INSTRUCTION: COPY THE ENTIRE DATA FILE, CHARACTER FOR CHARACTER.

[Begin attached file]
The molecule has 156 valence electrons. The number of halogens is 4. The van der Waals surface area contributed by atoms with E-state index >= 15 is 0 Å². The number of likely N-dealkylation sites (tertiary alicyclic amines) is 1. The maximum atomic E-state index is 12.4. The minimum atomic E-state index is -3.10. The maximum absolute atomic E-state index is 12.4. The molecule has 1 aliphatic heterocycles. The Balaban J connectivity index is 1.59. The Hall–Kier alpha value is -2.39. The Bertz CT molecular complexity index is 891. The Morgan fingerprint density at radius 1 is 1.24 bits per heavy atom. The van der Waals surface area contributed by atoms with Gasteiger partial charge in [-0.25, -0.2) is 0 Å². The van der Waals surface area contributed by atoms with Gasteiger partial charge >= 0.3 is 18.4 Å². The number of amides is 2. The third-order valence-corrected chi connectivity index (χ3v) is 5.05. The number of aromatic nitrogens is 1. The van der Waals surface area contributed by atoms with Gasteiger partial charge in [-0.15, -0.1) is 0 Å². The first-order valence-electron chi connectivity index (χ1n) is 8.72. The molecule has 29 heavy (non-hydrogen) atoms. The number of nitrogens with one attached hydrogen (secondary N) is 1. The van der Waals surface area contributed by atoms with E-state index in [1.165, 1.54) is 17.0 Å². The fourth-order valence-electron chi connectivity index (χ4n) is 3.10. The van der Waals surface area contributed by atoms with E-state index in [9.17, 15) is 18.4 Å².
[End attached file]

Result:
The molecule has 156 valence electrons. The number of halogens is 4. The van der Waals surface area contributed by atoms with E-state index >= 15 is 0 Å². The number of likely N-dealkylation sites (tertiary alicyclic amines) is 1. The maximum atomic E-state index is 12.4. The minimum atomic E-state index is -3.10. The maximum absolute atomic E-state index is 12.4. The molecule has 1 aliphatic heterocycles. The Balaban J connectivity index is 1.59. The Hall–Kier alpha value is -2.39. The Bertz CT molecular complexity index is 891. The Morgan fingerprint density at radius 1 is 1.24 bits per heavy atom. The van der Waals surface area contributed by atoms with Gasteiger partial charge in [-0.25, -0.2) is 0 Å². The van der Waals surface area contributed by atoms with Gasteiger partial charge >= 0.3 is 18.4 Å². The number of amides is 2. The third-order valence-corrected chi connectivity index (χ3v) is 5.05. The number of aromatic nitrogens is 1. The van der Waals surface area contributed by atoms with Gasteiger partial charge in [-0.15, -0.1) is 0 Å². The first-order valence-electron chi connectivity index (χ1n) is 8.72. The molecule has 29 heavy (non-hydrogen) atoms. The number of nitrogens with one attached hydrogen (secondary N) is 1. The van der Waals surface area contributed by atoms with E-state index in [1.165, 1.54) is 17.0 Å². The fourth-order valence-electron chi connectivity index (χ4n) is 3.10. The van der Waals surface area contributed by atoms with E-state index in [9.17, 15) is 18.4 Å².